Viewpoint: Echoes of Spanish civil war in Syria

Rebel fighter in Aleppo

Although Syria's revolutionaries took inspiration from their counterparts in Tunisia, Egypt and Libya, their situation is unique in the Arab world, argues Fouad Ajami. He sees vivid parallels, though, with the Spanish civil war.

Pity the Syrian people. They had been given to believe that fighter jets in the arsenal of the state - those Russian-made MIGs they once viewed with pride - were there for the stand-off with Israel.

Now they know better. The runs over Aleppo, the bombings of Idlib, have laid bare the truth. It is no accident that the founder of this regime, Hafez al-Assad, emerged from the ranks of the air force, which is not often an incubator of coup-makers. There would come a day, the masters of this minority regime doubtless knew, when fighter jets would be used at home.

Israel was always the alibi, the declared enemy. But the Sunni-majority country the Alawites conquered was destined to awake one day, and the rulers prepared for a day of reckoning. The cruel, all-out war between the dictatorship and the vast majority of the population was in the script all along.

Of the rebellions that broke out among the Arabs in the last two years, the struggle in Syria was bound to be a case apart. Think of the Tunisian dictator Zine al-Abidine Ben Ali calling it quits and leaving with his loot, of Hosni Mubarak stepping aside after 18 magical days of protest - this Syrian rebellion's ferocity belongs to a different world of insurrections.

The Syrians must have understood the uniqueness of their situation. They took their time before they set out to challenge the entrenched regime. The first stirrings came two or three months after the other Arabs rose against their rulers. In a refugee camp on the outskirts of Antakya in Turkey, a young lawyer from Jisr al-Shughur - a Sunni town that tasted the full cruelty of the security forces - told me that he had been ready for a long war. He had left his home in the first summer of the rebellion, in 2011, but brought with him his winter clothes.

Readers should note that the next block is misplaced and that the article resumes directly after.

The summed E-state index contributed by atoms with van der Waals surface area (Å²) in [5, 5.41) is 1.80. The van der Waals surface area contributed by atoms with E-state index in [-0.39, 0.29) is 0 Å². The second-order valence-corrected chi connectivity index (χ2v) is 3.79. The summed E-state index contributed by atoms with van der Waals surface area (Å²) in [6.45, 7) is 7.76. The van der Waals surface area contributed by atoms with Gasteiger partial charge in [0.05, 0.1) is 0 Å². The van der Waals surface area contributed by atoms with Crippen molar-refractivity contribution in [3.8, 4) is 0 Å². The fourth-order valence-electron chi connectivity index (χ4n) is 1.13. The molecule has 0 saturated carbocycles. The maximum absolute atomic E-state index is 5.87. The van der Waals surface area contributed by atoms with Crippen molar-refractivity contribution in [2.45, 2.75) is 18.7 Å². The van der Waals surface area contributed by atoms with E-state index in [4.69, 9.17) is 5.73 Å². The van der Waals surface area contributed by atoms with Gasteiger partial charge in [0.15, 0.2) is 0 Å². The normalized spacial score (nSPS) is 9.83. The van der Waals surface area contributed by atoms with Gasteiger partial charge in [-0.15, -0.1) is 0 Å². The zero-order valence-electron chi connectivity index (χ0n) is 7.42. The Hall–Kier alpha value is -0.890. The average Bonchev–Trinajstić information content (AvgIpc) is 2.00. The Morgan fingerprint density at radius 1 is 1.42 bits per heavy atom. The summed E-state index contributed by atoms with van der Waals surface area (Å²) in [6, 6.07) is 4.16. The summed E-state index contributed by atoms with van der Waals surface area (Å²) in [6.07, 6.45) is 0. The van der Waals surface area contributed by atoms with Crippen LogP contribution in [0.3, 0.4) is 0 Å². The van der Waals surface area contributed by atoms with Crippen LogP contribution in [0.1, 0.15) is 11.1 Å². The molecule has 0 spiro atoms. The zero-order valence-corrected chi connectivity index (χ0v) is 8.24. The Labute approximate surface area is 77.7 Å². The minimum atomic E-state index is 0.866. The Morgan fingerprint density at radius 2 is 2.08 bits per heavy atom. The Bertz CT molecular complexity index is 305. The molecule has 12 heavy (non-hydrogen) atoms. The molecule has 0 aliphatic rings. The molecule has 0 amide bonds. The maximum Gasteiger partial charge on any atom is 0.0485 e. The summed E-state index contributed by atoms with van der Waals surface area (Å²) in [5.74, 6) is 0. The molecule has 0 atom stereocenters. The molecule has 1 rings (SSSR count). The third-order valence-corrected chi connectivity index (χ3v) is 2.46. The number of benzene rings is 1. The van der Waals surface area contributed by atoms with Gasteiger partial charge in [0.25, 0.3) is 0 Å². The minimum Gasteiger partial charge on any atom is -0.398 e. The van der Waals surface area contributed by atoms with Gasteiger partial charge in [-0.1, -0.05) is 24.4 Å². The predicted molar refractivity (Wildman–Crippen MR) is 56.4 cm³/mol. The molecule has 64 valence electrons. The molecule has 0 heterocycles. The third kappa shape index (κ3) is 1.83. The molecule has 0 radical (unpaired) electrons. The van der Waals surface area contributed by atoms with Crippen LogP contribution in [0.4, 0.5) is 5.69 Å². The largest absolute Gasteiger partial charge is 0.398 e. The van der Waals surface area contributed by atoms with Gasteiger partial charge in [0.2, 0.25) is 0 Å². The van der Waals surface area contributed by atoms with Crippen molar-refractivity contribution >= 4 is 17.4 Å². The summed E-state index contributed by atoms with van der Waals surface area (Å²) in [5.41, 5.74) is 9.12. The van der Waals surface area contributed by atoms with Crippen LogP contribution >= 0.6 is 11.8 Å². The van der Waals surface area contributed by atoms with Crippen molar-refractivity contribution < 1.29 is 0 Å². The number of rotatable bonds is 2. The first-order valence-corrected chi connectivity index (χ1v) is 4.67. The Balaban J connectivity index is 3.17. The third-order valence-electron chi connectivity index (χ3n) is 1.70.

He was under no illusions about the rulers - they would fight a scorched-earth war. They were a minority, historically disdained, but all powerful. They had risen by the sword, knew no other way, and were certain that defeat on the battlefield would be the end of the world they had carved out over the last four decades.

That lawyer's premonition was borne out. A Sunni society at war with a godless regime sought solace in its faith. The protesters in Deraa, Hama, and Homs had hoped against hope that deliverance would come during the holy month of Ramadan, in August 2011.

In the theology and belief of Islam, there is a Night of Destiny in Ramadan that falls on the 27th night of that holy month. In the Koran, that night is exalted: "Better is the Night of Destiny than 1,000 months. On that night the angels and the spirit by their Lord's leave come down with his decrees." The Syrians who beseeched God's help against the tyranny were sure that they would be done with the regime in that month.

But Ramadan came and went, and then another Ramadan. The regime hung on, defied the odds. The man at its helm, an ordinary, unimpressive man with a lisp, lacking the haiba (the aura, or awesomeness) associated with feared rulers, had refused to bend. He neither boarded a plane for some comfortable exile, nor submitted to the will of his people, and braced himself for a judicial process. He was neither the Tunisian dictator, nor the Egyptian hauled off to court on a stretcher.

Like his Libyan counterpart, Muammar Gaddafi, Bashar was ready to kill for his kingdom. But he was to prove far luckier than the Libyan strongman. For the Libyans, there was a Night for Destiny - a foreign cavalry came to the rescue.

In a magical alignment of the stars, Britain, France, and the United States were drawn into Libya. The League of Arab States which had never stood up to a dictator in its midst gave the green light for a Western military intervention against Gaddafi. He had ridiculed his fellow rulers, he had turned his back on the Arab world, dubbed himself king of the kings of Africa. The powers that be in the Arab councils were more than happy to leave him to Nato's mercy. He had never played by the rules.